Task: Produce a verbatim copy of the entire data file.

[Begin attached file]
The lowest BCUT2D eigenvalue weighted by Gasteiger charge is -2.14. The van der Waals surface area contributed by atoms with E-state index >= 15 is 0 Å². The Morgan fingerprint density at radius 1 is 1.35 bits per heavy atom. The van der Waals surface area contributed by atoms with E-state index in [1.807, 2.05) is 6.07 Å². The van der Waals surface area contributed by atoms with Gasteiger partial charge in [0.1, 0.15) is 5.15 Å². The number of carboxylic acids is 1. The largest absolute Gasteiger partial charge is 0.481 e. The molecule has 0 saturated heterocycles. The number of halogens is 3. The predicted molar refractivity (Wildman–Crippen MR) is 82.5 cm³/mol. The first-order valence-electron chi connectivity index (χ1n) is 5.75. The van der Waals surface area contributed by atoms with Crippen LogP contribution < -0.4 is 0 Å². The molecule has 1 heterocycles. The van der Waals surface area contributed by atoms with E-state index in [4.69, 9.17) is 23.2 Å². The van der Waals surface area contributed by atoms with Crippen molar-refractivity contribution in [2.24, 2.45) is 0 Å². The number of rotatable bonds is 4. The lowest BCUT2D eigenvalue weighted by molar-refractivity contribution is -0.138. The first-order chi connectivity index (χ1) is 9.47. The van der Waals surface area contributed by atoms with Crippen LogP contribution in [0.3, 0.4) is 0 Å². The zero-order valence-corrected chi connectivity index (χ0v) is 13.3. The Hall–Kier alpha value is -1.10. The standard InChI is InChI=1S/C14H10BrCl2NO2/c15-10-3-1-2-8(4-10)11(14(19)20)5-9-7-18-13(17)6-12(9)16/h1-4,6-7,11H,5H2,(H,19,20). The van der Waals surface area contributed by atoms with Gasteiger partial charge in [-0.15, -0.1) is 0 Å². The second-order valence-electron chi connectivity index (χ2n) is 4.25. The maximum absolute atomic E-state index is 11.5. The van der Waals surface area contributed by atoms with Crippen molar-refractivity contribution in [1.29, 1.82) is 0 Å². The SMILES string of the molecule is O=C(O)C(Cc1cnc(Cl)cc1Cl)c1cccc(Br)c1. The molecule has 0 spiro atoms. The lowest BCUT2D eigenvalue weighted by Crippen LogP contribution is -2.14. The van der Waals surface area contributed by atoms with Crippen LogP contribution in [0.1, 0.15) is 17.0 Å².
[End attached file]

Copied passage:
The lowest BCUT2D eigenvalue weighted by Gasteiger charge is -2.14. The van der Waals surface area contributed by atoms with E-state index >= 15 is 0 Å². The Morgan fingerprint density at radius 1 is 1.35 bits per heavy atom. The van der Waals surface area contributed by atoms with E-state index in [1.807, 2.05) is 6.07 Å². The van der Waals surface area contributed by atoms with Gasteiger partial charge in [0.1, 0.15) is 5.15 Å². The number of carboxylic acids is 1. The largest absolute Gasteiger partial charge is 0.481 e. The molecule has 0 saturated heterocycles. The number of halogens is 3. The predicted molar refractivity (Wildman–Crippen MR) is 82.5 cm³/mol. The first-order valence-electron chi connectivity index (χ1n) is 5.75. The van der Waals surface area contributed by atoms with Crippen LogP contribution < -0.4 is 0 Å². The molecule has 1 heterocycles. The van der Waals surface area contributed by atoms with E-state index in [4.69, 9.17) is 23.2 Å². The van der Waals surface area contributed by atoms with Crippen molar-refractivity contribution in [2.24, 2.45) is 0 Å². The number of rotatable bonds is 4. The lowest BCUT2D eigenvalue weighted by molar-refractivity contribution is -0.138. The first-order chi connectivity index (χ1) is 9.47. The van der Waals surface area contributed by atoms with Crippen LogP contribution in [0.3, 0.4) is 0 Å². The zero-order valence-corrected chi connectivity index (χ0v) is 13.3. The Hall–Kier alpha value is -1.10. The standard InChI is InChI=1S/C14H10BrCl2NO2/c15-10-3-1-2-8(4-10)11(14(19)20)5-9-7-18-13(17)6-12(9)16/h1-4,6-7,11H,5H2,(H,19,20). The van der Waals surface area contributed by atoms with Gasteiger partial charge in [-0.15, -0.1) is 0 Å². The second-order valence-electron chi connectivity index (χ2n) is 4.25. The maximum absolute atomic E-state index is 11.5. The van der Waals surface area contributed by atoms with Crippen molar-refractivity contribution in [1.29, 1.82) is 0 Å². The SMILES string of the molecule is O=C(O)C(Cc1cnc(Cl)cc1Cl)c1cccc(Br)c1. The molecule has 0 spiro atoms. The lowest BCUT2D eigenvalue weighted by Crippen LogP contribution is -2.14. The van der Waals surface area contributed by atoms with Crippen LogP contribution in [0.1, 0.15) is 17.0 Å².